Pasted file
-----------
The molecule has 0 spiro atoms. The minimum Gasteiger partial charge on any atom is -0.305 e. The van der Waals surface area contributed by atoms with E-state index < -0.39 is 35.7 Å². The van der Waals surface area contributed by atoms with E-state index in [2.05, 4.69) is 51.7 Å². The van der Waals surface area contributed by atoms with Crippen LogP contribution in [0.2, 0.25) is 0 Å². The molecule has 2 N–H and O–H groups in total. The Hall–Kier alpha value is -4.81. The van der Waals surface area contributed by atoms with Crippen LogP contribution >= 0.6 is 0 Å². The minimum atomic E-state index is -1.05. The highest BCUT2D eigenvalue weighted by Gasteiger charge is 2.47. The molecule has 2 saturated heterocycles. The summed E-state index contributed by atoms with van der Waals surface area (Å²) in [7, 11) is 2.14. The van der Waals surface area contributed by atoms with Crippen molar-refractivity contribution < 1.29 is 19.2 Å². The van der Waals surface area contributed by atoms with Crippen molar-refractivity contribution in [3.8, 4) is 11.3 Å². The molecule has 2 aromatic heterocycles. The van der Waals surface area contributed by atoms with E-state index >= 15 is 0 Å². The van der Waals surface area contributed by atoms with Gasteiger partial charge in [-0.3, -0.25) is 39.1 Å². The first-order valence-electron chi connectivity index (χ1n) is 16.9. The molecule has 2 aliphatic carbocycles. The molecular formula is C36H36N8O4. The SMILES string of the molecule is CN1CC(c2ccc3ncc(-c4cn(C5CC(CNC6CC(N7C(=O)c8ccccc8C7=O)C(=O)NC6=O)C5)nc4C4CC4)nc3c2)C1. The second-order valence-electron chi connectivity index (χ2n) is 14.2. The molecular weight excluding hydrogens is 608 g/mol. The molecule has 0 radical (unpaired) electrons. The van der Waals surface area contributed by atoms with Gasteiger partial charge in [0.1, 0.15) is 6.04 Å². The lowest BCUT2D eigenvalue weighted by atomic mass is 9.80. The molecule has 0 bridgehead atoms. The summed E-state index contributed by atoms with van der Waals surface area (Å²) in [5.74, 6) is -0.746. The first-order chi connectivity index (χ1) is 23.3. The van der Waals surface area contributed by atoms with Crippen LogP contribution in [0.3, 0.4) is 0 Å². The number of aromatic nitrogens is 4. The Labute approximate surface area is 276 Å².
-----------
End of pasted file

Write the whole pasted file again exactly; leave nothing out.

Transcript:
The molecule has 0 spiro atoms. The minimum Gasteiger partial charge on any atom is -0.305 e. The van der Waals surface area contributed by atoms with E-state index < -0.39 is 35.7 Å². The van der Waals surface area contributed by atoms with E-state index in [2.05, 4.69) is 51.7 Å². The van der Waals surface area contributed by atoms with Crippen LogP contribution in [0.2, 0.25) is 0 Å². The molecule has 2 N–H and O–H groups in total. The Hall–Kier alpha value is -4.81. The van der Waals surface area contributed by atoms with Crippen LogP contribution >= 0.6 is 0 Å². The minimum atomic E-state index is -1.05. The highest BCUT2D eigenvalue weighted by Gasteiger charge is 2.47. The molecule has 2 saturated heterocycles. The summed E-state index contributed by atoms with van der Waals surface area (Å²) in [7, 11) is 2.14. The van der Waals surface area contributed by atoms with Crippen molar-refractivity contribution < 1.29 is 19.2 Å². The van der Waals surface area contributed by atoms with Crippen molar-refractivity contribution in [3.8, 4) is 11.3 Å². The molecule has 2 aromatic heterocycles. The van der Waals surface area contributed by atoms with E-state index >= 15 is 0 Å². The van der Waals surface area contributed by atoms with Gasteiger partial charge in [-0.3, -0.25) is 39.1 Å². The first-order valence-electron chi connectivity index (χ1n) is 16.9. The molecule has 2 aliphatic carbocycles. The molecular formula is C36H36N8O4. The SMILES string of the molecule is CN1CC(c2ccc3ncc(-c4cn(C5CC(CNC6CC(N7C(=O)c8ccccc8C7=O)C(=O)NC6=O)C5)nc4C4CC4)nc3c2)C1. The second-order valence-electron chi connectivity index (χ2n) is 14.2. The molecular weight excluding hydrogens is 608 g/mol. The molecule has 0 radical (unpaired) electrons. The van der Waals surface area contributed by atoms with Gasteiger partial charge in [0.1, 0.15) is 6.04 Å². The lowest BCUT2D eigenvalue weighted by atomic mass is 9.80. The molecule has 0 bridgehead atoms. The summed E-state index contributed by atoms with van der Waals surface area (Å²) in [5.74, 6) is -0.746. The first-order chi connectivity index (χ1) is 23.3. The van der Waals surface area contributed by atoms with Crippen LogP contribution in [0.3, 0.4) is 0 Å². The number of aromatic nitrogens is 4. The Labute approximate surface area is 276 Å².